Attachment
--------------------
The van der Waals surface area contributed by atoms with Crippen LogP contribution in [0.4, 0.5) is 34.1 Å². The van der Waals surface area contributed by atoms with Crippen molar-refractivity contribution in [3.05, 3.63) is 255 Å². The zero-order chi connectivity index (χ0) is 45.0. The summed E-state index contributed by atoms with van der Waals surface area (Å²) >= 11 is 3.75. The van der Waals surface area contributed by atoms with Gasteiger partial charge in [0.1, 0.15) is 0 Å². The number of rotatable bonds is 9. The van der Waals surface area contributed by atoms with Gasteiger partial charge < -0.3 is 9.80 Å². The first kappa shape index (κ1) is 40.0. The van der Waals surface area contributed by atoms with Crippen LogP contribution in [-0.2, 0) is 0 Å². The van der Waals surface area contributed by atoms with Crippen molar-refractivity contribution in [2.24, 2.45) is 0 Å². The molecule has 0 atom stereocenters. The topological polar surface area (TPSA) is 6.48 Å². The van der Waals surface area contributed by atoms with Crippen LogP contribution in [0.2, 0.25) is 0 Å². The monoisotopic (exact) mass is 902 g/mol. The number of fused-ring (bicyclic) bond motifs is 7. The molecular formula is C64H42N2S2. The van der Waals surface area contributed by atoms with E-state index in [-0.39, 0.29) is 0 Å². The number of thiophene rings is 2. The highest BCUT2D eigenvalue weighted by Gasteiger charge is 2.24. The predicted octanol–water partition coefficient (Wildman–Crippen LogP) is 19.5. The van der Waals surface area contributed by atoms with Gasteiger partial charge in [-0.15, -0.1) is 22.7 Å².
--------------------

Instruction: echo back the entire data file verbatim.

The van der Waals surface area contributed by atoms with Crippen LogP contribution in [0.4, 0.5) is 34.1 Å². The van der Waals surface area contributed by atoms with Crippen molar-refractivity contribution in [3.05, 3.63) is 255 Å². The zero-order chi connectivity index (χ0) is 45.0. The summed E-state index contributed by atoms with van der Waals surface area (Å²) >= 11 is 3.75. The van der Waals surface area contributed by atoms with Gasteiger partial charge in [0.1, 0.15) is 0 Å². The number of rotatable bonds is 9. The van der Waals surface area contributed by atoms with Gasteiger partial charge < -0.3 is 9.80 Å². The first kappa shape index (κ1) is 40.0. The van der Waals surface area contributed by atoms with Crippen LogP contribution in [-0.2, 0) is 0 Å². The van der Waals surface area contributed by atoms with Crippen molar-refractivity contribution in [2.24, 2.45) is 0 Å². The molecule has 0 atom stereocenters. The topological polar surface area (TPSA) is 6.48 Å². The van der Waals surface area contributed by atoms with Crippen LogP contribution in [0.2, 0.25) is 0 Å². The monoisotopic (exact) mass is 902 g/mol. The number of fused-ring (bicyclic) bond motifs is 7. The molecular formula is C64H42N2S2. The van der Waals surface area contributed by atoms with E-state index in [-0.39, 0.29) is 0 Å². The number of thiophene rings is 2. The highest BCUT2D eigenvalue weighted by Gasteiger charge is 2.24. The predicted octanol–water partition coefficient (Wildman–Crippen LogP) is 19.5. The van der Waals surface area contributed by atoms with Gasteiger partial charge in [-0.15, -0.1) is 22.7 Å².